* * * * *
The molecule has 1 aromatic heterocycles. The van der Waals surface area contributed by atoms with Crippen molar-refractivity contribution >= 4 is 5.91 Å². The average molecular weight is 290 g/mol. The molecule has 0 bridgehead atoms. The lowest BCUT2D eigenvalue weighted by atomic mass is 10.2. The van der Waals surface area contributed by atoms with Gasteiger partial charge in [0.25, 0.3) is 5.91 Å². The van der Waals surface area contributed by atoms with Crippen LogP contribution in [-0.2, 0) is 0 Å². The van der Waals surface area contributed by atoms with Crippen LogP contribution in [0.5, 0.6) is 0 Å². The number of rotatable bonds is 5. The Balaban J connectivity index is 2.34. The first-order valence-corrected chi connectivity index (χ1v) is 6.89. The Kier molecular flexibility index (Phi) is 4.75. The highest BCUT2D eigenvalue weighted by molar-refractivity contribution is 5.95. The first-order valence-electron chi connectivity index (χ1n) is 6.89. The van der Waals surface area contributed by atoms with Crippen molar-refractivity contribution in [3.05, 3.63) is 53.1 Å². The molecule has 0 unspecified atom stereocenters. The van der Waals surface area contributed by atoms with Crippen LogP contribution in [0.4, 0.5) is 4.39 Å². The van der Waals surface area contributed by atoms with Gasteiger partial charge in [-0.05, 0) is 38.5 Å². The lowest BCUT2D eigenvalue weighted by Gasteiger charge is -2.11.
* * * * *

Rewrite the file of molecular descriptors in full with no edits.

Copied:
The molecule has 1 aromatic heterocycles. The van der Waals surface area contributed by atoms with Crippen molar-refractivity contribution >= 4 is 5.91 Å². The average molecular weight is 290 g/mol. The molecule has 0 bridgehead atoms. The lowest BCUT2D eigenvalue weighted by atomic mass is 10.2. The van der Waals surface area contributed by atoms with Gasteiger partial charge in [0.25, 0.3) is 5.91 Å². The van der Waals surface area contributed by atoms with Crippen LogP contribution in [-0.2, 0) is 0 Å². The van der Waals surface area contributed by atoms with Crippen LogP contribution in [0.5, 0.6) is 0 Å². The number of rotatable bonds is 5. The Balaban J connectivity index is 2.34. The first-order valence-corrected chi connectivity index (χ1v) is 6.89. The Kier molecular flexibility index (Phi) is 4.75. The highest BCUT2D eigenvalue weighted by molar-refractivity contribution is 5.95. The first-order valence-electron chi connectivity index (χ1n) is 6.89. The van der Waals surface area contributed by atoms with Crippen molar-refractivity contribution in [3.05, 3.63) is 53.1 Å². The molecule has 0 unspecified atom stereocenters. The van der Waals surface area contributed by atoms with Crippen LogP contribution in [0.4, 0.5) is 4.39 Å². The van der Waals surface area contributed by atoms with Gasteiger partial charge in [-0.05, 0) is 38.5 Å². The lowest BCUT2D eigenvalue weighted by Gasteiger charge is -2.11.